After the referendum on immigration, the results of which are still raising questions and doubts, Switzerland is getting ready for an important new vote on 18 May – to ban convicted paedophiles from working with children for life.
The so-called Marche Blanche (White March) initiative would prohibit paedo-criminals and those guilty of sexually abusing a dependent person from ever working with children or disabled people, both professionally and as a volunteer. After a 10-year campaign, in April 2011 Marche Blanche finally managed to gather enough signatures to force a nationwide vote. The name refers to a demonstration in Brussels in 1996 following the arrest of child serial killer Marc Dutroux.
Last month the Federal Council defined the initiative as “superfluous” and invited Swiss citizens to reject the proposal in favour of a law revised by Parliament last November, which will be in force by January 2015. As the Minister of Justice Simonetta Sommaruga pointed out, the new law would “respect international law and the principle of proportionality”. The law includes a ten-year ban on working with children, which can be renewed by five years or extended to a life ban under certain circumstances. Judges will also have the power to forbid abusers from contacting victims and to declare certain public places off-limits to convicted paedophiles. The law goes further than the initiative, applying to all forms of physical and psychological violence, and is more nuanced. For example, under the initiative an 18-year-old who had a sexual relationship with a 15-year-old girl would be treated in the same way as someone preying on young children.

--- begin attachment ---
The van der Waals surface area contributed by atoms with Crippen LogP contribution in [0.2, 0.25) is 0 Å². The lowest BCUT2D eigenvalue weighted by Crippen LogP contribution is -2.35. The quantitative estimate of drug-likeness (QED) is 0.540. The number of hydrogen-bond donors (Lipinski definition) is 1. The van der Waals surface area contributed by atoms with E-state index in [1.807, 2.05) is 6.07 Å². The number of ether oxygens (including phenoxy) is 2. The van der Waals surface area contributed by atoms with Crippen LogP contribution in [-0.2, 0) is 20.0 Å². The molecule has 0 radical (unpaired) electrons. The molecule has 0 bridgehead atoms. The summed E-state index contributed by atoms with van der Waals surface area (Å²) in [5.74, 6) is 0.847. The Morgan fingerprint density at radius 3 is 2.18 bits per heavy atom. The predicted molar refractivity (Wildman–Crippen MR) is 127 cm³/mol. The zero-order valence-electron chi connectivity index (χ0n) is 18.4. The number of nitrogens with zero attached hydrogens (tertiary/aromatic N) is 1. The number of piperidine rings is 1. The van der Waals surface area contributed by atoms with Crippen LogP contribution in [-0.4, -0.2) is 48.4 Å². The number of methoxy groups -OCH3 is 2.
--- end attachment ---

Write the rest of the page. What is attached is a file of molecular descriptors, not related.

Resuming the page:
The first polls see 80% in favour of the text proposed by Marche Blanche, but parties are divided on the question. The Movement of Romand Citizens (MCR/MCG), the Bourgeois Democrats (PBD) and the Swiss People’s Party (UDC) are for a yes vote, but members of other parties such as the Liberals and the Swiss Socialist Party oppose the initiative. Andrea Caroni of the Liberals has put together a cross-party committee against the initiative, and Carlo Sommaruga of the Socialist Party also opposes the unconstitutional nature of the initiative.